Techies split over wi-fi health fears

This one's gonna run and run...

This one's gonna run and run...

When it comes to wi-fi, silicon.com readers are divided over whether they should be concerned about potential health risks, according to our latest exclusive poll.

Readers were asked whether they are worried about the health implications of the increasing use of wi-fi and 41 per cent admitted they have concerns about the tech.

But 59 per cent said they're not worried at all, meaning people are pretty much split over the issue.

Concerns about the health implications of wi-fi surfaced this week following a BBC Panorama investigation into wireless networks in schools.

The silicon.com A to Z of wireless

Click on the links below to find out more on each of the entries in the list.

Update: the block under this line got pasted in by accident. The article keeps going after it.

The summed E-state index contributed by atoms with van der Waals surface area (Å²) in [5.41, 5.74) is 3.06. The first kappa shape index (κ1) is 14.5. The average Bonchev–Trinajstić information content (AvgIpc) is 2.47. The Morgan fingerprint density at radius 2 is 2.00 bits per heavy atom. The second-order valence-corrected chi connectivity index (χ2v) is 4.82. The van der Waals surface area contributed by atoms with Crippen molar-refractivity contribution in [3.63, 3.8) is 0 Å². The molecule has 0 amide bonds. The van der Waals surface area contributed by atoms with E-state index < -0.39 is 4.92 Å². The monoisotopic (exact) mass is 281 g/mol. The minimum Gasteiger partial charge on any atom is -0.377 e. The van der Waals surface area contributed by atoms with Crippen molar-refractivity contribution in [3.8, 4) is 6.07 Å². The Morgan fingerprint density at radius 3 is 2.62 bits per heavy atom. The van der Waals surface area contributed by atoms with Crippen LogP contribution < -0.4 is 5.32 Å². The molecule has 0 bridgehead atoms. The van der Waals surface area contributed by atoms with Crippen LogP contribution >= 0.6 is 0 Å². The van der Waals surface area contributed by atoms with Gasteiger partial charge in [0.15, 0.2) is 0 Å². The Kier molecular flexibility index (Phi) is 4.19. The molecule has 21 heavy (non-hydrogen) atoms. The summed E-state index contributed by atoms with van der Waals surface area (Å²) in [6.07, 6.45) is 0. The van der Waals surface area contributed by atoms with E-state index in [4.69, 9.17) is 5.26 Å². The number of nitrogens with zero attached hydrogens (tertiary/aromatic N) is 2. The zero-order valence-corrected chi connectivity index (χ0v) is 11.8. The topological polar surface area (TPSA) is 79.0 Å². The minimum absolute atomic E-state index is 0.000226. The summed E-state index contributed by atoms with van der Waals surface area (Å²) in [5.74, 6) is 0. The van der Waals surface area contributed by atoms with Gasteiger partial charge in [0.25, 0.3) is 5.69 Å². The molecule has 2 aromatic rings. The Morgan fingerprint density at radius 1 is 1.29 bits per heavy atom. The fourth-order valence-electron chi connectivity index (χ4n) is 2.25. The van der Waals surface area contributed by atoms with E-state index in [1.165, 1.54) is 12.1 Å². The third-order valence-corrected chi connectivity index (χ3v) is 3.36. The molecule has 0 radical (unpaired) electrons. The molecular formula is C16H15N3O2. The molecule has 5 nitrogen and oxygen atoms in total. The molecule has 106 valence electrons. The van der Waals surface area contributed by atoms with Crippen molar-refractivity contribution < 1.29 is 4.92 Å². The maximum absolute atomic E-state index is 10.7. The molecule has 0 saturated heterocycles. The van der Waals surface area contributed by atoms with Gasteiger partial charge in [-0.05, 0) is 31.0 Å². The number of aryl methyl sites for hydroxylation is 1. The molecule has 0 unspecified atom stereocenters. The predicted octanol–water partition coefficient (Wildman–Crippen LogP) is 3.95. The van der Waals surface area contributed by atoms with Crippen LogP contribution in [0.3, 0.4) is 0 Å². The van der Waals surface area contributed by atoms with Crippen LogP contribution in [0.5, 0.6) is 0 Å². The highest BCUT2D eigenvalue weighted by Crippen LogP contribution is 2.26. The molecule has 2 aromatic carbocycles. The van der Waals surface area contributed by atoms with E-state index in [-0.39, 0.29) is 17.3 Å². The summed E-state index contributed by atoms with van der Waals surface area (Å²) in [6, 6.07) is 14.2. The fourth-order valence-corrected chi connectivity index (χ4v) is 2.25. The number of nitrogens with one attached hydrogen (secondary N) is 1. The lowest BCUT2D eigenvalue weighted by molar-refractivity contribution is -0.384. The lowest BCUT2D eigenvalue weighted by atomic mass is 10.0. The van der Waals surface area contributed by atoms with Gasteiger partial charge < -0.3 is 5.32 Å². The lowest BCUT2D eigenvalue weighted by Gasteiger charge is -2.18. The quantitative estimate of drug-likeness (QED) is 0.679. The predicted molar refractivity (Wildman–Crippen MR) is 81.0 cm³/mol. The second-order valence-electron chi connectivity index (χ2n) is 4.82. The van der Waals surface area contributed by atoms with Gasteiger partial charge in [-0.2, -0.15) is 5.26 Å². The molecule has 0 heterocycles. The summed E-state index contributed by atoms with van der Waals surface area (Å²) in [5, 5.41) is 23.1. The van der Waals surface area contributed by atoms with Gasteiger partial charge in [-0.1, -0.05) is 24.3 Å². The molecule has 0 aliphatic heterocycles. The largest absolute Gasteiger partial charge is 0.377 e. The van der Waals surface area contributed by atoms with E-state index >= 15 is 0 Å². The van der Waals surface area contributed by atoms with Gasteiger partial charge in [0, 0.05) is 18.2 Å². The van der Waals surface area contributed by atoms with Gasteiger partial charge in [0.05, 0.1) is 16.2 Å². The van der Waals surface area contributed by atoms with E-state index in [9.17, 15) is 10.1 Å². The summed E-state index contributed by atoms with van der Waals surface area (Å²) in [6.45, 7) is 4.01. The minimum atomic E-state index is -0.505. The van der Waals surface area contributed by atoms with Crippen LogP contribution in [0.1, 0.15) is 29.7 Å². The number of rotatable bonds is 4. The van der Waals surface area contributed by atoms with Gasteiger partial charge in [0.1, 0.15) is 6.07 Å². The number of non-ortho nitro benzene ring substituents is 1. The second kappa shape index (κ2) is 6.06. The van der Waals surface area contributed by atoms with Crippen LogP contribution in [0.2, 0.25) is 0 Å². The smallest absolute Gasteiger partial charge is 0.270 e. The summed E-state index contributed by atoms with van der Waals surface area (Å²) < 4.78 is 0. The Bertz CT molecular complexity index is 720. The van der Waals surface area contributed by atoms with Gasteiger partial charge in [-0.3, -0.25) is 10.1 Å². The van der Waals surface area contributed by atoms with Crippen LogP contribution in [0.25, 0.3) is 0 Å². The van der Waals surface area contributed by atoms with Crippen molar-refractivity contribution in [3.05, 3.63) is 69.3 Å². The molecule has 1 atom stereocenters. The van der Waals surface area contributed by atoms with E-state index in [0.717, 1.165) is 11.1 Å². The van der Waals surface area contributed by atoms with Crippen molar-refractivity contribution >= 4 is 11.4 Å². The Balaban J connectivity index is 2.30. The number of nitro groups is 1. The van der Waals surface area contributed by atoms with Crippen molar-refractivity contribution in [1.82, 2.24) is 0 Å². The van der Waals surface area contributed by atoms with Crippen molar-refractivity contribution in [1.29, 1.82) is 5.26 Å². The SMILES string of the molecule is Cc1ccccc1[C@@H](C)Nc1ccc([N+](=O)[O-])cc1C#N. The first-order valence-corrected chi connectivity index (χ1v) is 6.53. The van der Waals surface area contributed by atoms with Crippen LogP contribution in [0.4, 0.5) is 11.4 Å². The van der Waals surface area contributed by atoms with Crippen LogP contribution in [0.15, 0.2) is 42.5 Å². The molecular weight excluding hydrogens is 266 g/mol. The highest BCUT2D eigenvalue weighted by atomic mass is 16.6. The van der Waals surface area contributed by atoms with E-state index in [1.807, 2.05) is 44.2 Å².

A is for Antivirus
B is for Bluetooth
C is for The Cloud
D is for dotMobi
E is for Email
F is for FMC
G is for GPS
H is for HSDPA
I is for i-mode
J is for Japan Air
K is for Korea
L is for LBS
M is for M2M
N is for NFC
O is for Operating systems
P is for Pubs
Q is for QoS
R is for Roaming
S is for Satellite
T is for TV
U is for UMTS
V is for Virgin
W is for WiMax
X is for XDA
Y is for Yucca
Z is for Zigbee

The programme visited a school in Norwich where levels of radiation from the classroom wi-fi were measured.

The radio frequency radiation levels were up to three times the level transmitted from the main beam of a mobile phone mast, according to the programme.

Panorama went on to claim children are more susceptible to absorbing radiation as they have thinner skulls than adults.

But the levels recorded were well below government limits and there has been little scientific evidence supporting the argument that wi-fi can be harmful.

The issue will remain a talking point with wireless networks continuing to spread across cities and rural areas.

Companies such as The Cloud are rolling out citywide wireless networks, while a number of local authorities are working with BT on the telco's Wireless Cities programme.